• I’m concerned about some of our youth, George. I live in an area where there is rising interest in white supremacy groups, even neo-Nazi’s. There seems to be a backlash since Obama was elected. God help us. Thanks for chiming in !

  5. As an outsider to America, it’s culture and politics (and I frustratingly don’t get to vote, of course), I am dismayed and depressed by the rinse, recycle, repeat approach to these terrible, tragic, shocking events. Obama’s exhausted demeanor when speaking about it said it all really. He’s been here too many times before and nothing changes.

    It irritates me to my core that mental health becomes the scapegoat each time. This is not about troubled individuals but about a troubled nation. The UK and other nations have the same proportion of the population with mental health challenges yet don’t have the same rate of these mass killings. Nowhere near. Yes there’s a debate to be had about the difficulty mentally ill people have accessing support and treatment and yes there’s a debate to be had about screening of people who have access to weapons but a) there’s not enough meaningful, productive debate on those issues and b) there’s no decent debate on the weapons themselves.

    Again as an outsider, the clinging to constitutional rights as justification strikes me as crazy. It’s as if everyone is in denial that interpretation of documents and laws has to evolve with time in order to apply to current contexts. So there’s that. Then there’s the self-defense argument which statistics don’t bare out as being a protective factor so much as a danger. But denial continues. Because too many people love their guns.

    I also think that political funding needs to be addressed. Lobby groups hold too much power and sway. Gun laws won’t change until the flow of the money changes.

    Then we get to the motivation of the gunman. There are racial tensions in many countries but America is still struggling to move past legal, institutionalised, rubber-stamped racism within living memory. Those scars are far from healed. Times like this it’s clear it’s a gaping, open wound. While apartheid in America might have ended, segregation has not in too many places. Different labels get placed on it – ghetto, poverty – but it’s a continuation of the same problem and its root cause is racism.

    I’ve been appalled to see the impassioned defense of the confederate flag. It’s bizarre to me, just bizarre. It’s denial again. And then at the same time people are claiming that Obama’s use of the N word in an interview about racism is a disgrace to the office of the president – an office once held by several men who owned slaves but apparently didn’t disgrace it in doing so – and probably many of those attacking Obama for that are the same ones defending the confederate flag. It’s just crazy to me.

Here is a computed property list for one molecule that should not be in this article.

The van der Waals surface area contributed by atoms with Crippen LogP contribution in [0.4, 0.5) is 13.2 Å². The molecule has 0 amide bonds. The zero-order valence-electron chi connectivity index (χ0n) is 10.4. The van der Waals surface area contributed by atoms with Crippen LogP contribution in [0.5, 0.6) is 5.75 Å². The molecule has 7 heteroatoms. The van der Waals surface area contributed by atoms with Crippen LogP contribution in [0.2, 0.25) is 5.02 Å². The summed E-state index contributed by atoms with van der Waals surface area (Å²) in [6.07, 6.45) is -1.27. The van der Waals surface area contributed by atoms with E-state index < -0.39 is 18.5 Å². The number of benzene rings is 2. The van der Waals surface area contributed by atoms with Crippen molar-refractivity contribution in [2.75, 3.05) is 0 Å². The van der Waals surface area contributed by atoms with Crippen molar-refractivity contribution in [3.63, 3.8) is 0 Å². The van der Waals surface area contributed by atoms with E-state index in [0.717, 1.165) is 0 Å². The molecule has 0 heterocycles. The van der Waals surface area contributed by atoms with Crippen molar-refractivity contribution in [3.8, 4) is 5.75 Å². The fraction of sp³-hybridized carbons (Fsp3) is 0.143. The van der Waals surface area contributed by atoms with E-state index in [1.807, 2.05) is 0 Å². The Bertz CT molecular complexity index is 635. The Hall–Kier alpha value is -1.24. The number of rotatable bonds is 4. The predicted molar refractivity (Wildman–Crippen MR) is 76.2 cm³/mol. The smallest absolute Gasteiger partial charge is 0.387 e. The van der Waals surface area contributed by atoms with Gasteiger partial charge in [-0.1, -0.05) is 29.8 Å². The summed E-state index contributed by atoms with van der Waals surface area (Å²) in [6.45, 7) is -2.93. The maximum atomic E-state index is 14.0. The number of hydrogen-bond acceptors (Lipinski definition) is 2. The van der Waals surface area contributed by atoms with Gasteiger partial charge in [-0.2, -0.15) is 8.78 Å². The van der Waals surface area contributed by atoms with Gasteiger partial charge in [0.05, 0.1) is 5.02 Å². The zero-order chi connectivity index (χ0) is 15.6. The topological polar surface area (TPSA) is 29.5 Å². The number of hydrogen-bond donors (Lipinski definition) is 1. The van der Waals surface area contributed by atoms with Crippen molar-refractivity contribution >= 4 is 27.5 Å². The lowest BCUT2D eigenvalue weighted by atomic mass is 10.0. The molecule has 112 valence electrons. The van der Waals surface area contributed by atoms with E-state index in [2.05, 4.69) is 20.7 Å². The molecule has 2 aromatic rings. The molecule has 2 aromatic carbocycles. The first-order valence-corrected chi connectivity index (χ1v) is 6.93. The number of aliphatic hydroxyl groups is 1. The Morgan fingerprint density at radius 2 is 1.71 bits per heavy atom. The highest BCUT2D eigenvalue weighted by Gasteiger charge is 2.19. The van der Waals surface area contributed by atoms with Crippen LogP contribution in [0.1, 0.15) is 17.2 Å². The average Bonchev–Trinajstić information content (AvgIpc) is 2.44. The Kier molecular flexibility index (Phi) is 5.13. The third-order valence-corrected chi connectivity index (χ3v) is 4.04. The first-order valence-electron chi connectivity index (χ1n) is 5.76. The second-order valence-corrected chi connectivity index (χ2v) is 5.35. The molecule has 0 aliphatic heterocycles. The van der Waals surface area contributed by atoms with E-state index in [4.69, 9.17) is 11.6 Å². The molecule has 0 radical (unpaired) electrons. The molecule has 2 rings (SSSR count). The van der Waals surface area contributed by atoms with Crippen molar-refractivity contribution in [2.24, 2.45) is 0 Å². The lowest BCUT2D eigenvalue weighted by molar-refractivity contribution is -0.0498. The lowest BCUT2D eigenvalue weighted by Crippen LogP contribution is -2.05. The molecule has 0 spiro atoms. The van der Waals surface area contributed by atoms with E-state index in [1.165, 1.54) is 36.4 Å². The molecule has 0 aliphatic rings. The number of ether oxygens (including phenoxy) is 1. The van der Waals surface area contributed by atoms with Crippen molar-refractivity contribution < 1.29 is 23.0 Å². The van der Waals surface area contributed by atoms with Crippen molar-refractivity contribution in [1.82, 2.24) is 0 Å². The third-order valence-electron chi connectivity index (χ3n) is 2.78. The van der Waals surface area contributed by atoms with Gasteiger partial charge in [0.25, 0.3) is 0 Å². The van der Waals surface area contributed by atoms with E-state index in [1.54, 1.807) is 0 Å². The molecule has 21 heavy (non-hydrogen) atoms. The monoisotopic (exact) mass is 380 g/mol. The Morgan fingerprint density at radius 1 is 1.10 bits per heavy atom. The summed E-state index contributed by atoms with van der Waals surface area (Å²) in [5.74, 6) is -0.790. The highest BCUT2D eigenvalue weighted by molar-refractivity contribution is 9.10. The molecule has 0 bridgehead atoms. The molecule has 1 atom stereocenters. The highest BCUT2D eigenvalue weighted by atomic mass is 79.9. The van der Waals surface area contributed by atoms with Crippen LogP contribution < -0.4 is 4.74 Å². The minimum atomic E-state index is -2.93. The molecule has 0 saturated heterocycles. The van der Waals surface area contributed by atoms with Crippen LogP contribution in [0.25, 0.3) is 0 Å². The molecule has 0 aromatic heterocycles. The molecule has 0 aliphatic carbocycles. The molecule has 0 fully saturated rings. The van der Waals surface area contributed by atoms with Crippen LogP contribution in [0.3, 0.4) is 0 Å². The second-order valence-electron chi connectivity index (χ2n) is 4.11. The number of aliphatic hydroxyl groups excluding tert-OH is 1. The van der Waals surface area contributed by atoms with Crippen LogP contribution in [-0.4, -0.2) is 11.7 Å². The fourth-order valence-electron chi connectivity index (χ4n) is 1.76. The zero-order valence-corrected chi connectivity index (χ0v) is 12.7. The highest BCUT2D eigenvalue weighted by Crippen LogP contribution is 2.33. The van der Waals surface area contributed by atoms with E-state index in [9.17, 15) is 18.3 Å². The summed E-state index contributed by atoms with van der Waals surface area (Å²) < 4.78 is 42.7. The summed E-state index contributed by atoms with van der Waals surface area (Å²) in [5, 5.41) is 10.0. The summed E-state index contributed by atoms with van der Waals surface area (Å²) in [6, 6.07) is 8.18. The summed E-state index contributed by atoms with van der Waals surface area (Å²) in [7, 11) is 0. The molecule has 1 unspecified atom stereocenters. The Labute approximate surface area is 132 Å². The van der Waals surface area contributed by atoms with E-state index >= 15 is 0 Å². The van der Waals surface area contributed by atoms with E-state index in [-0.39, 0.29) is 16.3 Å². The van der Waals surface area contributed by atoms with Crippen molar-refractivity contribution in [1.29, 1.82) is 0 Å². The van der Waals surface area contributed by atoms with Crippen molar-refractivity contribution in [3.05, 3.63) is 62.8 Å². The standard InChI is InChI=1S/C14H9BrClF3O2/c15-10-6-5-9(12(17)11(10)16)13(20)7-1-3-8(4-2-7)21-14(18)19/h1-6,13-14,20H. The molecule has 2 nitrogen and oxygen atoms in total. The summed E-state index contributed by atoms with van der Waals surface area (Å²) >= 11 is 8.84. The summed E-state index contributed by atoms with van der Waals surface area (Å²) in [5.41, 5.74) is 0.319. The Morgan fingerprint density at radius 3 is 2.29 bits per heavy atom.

I think I could live in America for decades and still not “get it” when it comes to how issues of race, gun laws, inequalities, and political funding are handled. If I ever become a U.S. citizen it will be so that I can vote because evidently I have a lot of strident opinions.

  6. Thank you Laura for the post and Van for sharing it. I’ve lived here my whole life and don’t get it. It’s irrational even from the inside. Makes me want to scream in frustration, or move somewhere that isn’t spiraling into madness. I love the mental health approach because 3/4 of Americans would have to give up their guns! Will that happen – never, which is why its such a convenient excuse. My brother was shot in the head and killed. There are few Americans who don’t know a murder victim.

    My husband is African American. When we married in the 80’s, I was warned! “Think about your children.” That’s exactly what I was doing by marrying a fabulous father and friend. We have no desire whatsoever to step foot in the South. Why risk it when there are so many other places to visit without the pall of racism hanging so blatantly over our heads. Gah! I’m off on my own rant! Apologies. 6:00 in the morning and I’m all fired up! Ha ha.

    • I get it, Diana, I have been livid. I see some of the comments praising all those supposedly Christian white folks holding hands and singing songs of unity with their “brothers and sisters” and I just want to gag. It’s all for show, and just so much bullshit. Their economy is very dependent on new industry coming into the state, and there’s a major tourism factor…they stand to lose a lot of Yankee support. They smile sweetly and take your tourist dollars and talk about you the minute you’re gone. No, it’s not everyone, but far too many are still fighting that Civil War and handing their bigotry down to generations.